Despite what you may have heard, B2B does not stand for “boring-to-business.” It stands for business-to-business—the business model where companies sell products and/or services to other companies to help them grow.
It’s an exciting place to be, especially considering that B2B businesses provide the behind-the-scenes operations to make the world go round, but B2B still has a dry reputation compared to the B2C (business-to-consumer) world.
Where B2C companies appeal to consumers en masse with punchy, go-to-market messaging, B2B branding is often associated with stuffy, professional jargon focused solely on business stats and ROI. It’s an unfair misconception, especially because B2B world is filled with standout B2B brands that are doing great things in a big way.
The B2B landscape is growing more and more exciting. Below, find a brief overview of what exactly a B2B business is, and how B2B brands are successfully standing out today.
What is a B2B Business?
As already stated, B2B businesses provide products and/or services to other companies. At their most basic level, these services allow B2B customers to maintain operations. Going deeper, a B2B brand will enable its customers to not just function, but to flourish, growing the business by providing solutions to big business challenges and utilizing customer relations solutions like MLM Customer Relationship Management Software. For further tips on how to manage and grow a B2B business, why not try these out.
Here are two common types of B2B businesses with real world examples of each:
- Product-based B2B businesses sell raw material to other companies as part of the supply chain, like:
- Software-based B2B businesses sell cloud-based software solutions to help businesses, like:
What’s the difference between B2B and B2C?
The B2B buying journey is much more complicated than in B2C. B2C businesses are trying to convince a consumer to buy their product, where B2B businesses are selling to business groups made up of multiple stakeholders with differing priorities. With far more decision makers and higher stakes, the B2B buying process takes a lot longer and is much harder to measure and track.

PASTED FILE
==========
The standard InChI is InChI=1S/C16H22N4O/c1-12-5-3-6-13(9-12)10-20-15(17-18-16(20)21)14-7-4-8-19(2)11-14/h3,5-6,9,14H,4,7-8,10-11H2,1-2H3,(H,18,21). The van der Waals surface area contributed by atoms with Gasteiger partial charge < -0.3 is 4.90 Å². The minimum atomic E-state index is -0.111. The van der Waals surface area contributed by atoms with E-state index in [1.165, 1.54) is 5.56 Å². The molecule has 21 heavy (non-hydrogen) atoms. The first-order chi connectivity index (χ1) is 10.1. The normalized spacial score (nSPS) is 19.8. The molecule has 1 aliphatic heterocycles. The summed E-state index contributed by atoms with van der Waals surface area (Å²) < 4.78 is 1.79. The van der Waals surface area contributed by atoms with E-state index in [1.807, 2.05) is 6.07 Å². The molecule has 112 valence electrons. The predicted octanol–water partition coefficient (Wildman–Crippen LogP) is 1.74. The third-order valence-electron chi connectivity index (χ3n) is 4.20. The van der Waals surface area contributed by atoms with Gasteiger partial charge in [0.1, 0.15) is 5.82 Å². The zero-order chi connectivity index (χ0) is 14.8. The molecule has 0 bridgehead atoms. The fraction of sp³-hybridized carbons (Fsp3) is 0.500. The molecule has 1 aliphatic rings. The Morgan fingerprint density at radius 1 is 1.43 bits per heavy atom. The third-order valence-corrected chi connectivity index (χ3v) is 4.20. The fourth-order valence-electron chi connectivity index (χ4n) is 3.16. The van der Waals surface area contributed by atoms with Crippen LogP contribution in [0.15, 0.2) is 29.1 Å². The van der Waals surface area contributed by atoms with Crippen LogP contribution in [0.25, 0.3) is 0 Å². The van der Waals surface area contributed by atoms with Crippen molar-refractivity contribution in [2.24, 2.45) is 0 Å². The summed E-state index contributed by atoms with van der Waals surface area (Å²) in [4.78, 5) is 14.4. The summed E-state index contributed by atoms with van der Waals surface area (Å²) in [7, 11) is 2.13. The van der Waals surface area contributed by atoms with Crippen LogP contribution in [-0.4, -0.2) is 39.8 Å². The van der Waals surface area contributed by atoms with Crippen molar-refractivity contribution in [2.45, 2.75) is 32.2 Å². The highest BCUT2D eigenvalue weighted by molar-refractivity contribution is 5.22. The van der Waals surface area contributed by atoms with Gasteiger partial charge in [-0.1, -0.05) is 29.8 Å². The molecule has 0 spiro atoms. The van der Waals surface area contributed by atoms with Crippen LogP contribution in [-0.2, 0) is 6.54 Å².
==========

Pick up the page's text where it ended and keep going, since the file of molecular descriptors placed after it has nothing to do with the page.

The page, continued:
This has become even more true post-pandemic. In a recent interview, CMO Shirley Macbeth of Forrester reported that, in the last year, the number of interactions in the B2B selling cycle has risen 17 to 27. On top of that hurdle, CFOs are understandably more discerning about where to spend limited budgets—often putting on their CF-“No” hat whenever a service isn’t deemed essential.
B2B Business Development – Be Compelling
Given the challenges of B2B and the nature of B2B products and services, it can be tempting for B2B brands to focus on technical specs. After all, in a rapidly evolving digital space, many B2B brands are crucial to the success of many businesses. While speeds and feeds may be valuable from a metrics standpoint, it doesn’t consider the fact that the B2B marketplace is competitive; brands can’t rely solely on numbers to stand out from the crowd.
If anything, it’s high time for B2B businesses to demonstrate the human value of their brand, the true, higher purpose behind why they exist. Gone are the days of cold calling and spray-and-pray marketing—purpose-driven business development is here to stay.
Bold, creative B2B branding should set the foundation for B2B business development. Keep in mind that any branding worth its salt has a unique twist to it. B2B brands shouldn’t limit themselves when sharing the fascinating, human stories behind what they do and the heart of why they exist. And while aesthetics play an important role in branding, these need to be backed up by values-driven strategy across the organization.
Done right, B2B brands can grow brand love and loyalty, which will in turn attract great talent, reach more prospects, and retain more customers. This, coupled with a great SEO game, canonical tags, a strong social and digital presence, and an innovative, customer-centric strategy will be crucial for B2B brands as they work to simplify the buying process for their customers.